A software bill of materials (SBOM) is something everyone in the cybersecurity field knows and understands. It was even mandated by President Biden in his Executive Order on Improving Our Nation’s Security. The SBOM is intended to enhance supply chain security. Like the ingredients list on a bag of processed snacks, the SBOM is a list of details and supply chain relationships of the components used in building the software, down to the solution’s open source and commercial software components.
The CBOM, or compliance bill of materials, applies the same principles to cyber compliance results. CBOM automates the “trapping” of cyber controls/POAMS, ports/protocols, certs, applications, etc. documented in the RMF/ATO process as compliance code.
The problem CBOMs solve.
Currently the authorization and auditing function within organizations and the operation function within organizations are somewhat disconnected. A lot of work takes place in the RMF and authorization or ATO process. And the technicians build a book full of all the things they found and how they addressed issues—including STIG and CIS controls, the software stack, incompatibilities, and waivers. This is done with the intention of production support reading the book and implementing all the controls therein.
But that’s not how things turn out. The book goes on a shelf, and nothing happens with it. The things we expect production to implement and manage as a result of the RMF process don’t happen, causing great frustration. This has been going on for decades without a good solution. CBOM is the solution we’ve been looking for.
How the CBOM changes things.
A CBOM, in the simplest sense, is a list of the machine controls created in the ATO or RMF process that can be scanned or remediated. With automation, you can automatically create a bill of compliance that’s driven into production, so everyone is implementing, enforcing, and accessing the same controls.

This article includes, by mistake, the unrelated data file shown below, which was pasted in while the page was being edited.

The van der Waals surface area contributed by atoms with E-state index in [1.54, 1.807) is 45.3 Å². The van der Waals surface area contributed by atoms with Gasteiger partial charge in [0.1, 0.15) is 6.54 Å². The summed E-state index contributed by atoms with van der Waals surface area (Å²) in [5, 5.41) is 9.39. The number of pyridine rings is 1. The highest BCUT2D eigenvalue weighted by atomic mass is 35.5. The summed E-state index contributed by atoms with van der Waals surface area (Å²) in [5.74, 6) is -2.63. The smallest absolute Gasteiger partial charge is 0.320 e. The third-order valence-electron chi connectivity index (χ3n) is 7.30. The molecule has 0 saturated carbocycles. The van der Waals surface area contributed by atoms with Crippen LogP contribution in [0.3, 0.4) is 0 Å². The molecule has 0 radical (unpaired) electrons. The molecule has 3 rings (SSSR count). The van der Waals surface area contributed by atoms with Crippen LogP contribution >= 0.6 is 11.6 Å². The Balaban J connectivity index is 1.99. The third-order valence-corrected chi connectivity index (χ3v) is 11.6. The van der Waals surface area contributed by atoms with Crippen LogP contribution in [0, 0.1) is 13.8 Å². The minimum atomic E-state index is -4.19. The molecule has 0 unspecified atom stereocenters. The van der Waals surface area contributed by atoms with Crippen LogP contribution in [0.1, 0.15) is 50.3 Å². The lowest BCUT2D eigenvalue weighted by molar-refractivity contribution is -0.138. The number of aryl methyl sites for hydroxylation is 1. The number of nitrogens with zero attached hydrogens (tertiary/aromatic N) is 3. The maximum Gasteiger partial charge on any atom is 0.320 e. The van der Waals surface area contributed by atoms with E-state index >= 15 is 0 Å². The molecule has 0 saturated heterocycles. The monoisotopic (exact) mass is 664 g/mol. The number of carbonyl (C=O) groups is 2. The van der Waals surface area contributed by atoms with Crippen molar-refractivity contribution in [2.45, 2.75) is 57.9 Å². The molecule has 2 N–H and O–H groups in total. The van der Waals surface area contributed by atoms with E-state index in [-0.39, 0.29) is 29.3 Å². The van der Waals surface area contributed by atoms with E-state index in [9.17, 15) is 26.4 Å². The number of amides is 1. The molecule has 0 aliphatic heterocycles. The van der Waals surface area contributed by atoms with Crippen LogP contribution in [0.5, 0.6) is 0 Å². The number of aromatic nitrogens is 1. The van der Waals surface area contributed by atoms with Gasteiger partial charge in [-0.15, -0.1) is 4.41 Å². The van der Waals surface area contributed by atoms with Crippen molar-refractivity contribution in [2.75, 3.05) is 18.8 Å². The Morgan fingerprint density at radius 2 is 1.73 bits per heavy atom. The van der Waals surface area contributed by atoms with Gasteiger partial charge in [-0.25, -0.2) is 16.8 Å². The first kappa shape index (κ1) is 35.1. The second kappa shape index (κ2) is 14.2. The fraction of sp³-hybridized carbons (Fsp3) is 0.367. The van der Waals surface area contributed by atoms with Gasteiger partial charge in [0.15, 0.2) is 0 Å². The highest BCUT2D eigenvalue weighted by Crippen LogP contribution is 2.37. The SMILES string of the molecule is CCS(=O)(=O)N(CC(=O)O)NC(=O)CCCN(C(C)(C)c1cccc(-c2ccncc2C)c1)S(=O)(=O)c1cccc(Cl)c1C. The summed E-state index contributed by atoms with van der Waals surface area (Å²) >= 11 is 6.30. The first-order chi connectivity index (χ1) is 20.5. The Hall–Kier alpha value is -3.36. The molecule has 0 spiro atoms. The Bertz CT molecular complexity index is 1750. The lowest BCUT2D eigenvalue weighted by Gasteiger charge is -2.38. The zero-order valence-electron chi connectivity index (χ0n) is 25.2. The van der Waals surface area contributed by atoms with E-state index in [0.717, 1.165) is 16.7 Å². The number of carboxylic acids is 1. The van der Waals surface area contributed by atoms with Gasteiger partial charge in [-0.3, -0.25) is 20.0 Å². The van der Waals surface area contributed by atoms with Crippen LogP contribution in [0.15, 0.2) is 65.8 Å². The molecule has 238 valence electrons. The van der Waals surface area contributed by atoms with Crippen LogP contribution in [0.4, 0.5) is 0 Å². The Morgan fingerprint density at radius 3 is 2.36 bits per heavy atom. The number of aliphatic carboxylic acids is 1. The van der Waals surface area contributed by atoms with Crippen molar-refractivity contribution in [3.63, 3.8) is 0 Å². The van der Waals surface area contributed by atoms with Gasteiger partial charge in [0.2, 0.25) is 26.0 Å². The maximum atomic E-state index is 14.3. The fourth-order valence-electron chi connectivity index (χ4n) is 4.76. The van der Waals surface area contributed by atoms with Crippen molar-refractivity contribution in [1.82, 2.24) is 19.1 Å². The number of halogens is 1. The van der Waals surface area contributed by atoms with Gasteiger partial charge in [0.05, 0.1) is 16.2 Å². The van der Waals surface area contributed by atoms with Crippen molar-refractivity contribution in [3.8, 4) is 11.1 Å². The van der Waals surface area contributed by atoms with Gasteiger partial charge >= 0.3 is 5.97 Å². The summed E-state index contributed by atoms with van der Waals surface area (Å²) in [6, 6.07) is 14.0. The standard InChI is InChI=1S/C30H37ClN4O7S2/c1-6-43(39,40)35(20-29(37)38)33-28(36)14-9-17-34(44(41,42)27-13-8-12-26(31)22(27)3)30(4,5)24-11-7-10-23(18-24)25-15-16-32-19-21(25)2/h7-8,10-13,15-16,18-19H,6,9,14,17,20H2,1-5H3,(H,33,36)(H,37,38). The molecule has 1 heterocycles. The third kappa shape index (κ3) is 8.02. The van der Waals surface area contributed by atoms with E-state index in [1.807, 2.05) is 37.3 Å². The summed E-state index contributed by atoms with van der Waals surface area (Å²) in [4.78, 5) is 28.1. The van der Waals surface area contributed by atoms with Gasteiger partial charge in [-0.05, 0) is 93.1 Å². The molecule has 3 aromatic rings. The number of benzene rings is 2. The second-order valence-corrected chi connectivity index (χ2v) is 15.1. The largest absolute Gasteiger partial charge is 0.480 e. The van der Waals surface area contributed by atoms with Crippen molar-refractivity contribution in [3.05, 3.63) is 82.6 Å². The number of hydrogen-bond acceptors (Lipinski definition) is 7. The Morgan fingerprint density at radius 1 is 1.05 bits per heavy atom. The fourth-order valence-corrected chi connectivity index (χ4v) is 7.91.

The benefit of the CBOM is that production does what they were supposed to because now they have the “ingredients list” or a roadmap to do it. They can also return the access results in the same format, creating a 360-degree connection between the RMF process and operations, then back to RMF again. It marries the compliance and IT worlds for smoother processes and stronger compliance. And automation creates the CBOM with little to no human interaction. It doesn’t take more time or more work. It’s a product of the automation process.
Better yet, the CBOM is not just for RMF. It works with the CMMC process and other processes to protect controlled unclassified information (CUI), too, encompassing the private organizations that do work with the federal government. It captures all the decisions made in the compliance process and creates a loop that all involved in the IT and cybersecurity processes can use to optimize their time, effort, and ultimate security.
One of our favorite government publications explaining government cyber hygiene, cybersecurity and NIST 800-53 is IRS Publication 1075. We recommend it before reading NIST 800-53 itself, which outlines compliance security controls for wireless LANs.
Start thinking about how a CBOM could work for you.
As government cybersecurity evolves and reaches out to their private-sector supply chain to evolve with it, the CBOM can go a long way toward delivering apps that are RMF-ready (or some resemblance to that). It’s all about protecting data and individuals from letting any sensitive information leak into the hands of bad actors, even if it’s just a former address of a former employee.
The CBOM can start as easily as with a list on a Word document, or it can be generated by compliance software like SteelCloud’s ConfigOS. SteelCloud is currently working with government organizations to establish a CBOM process and close the loop between production and compliance.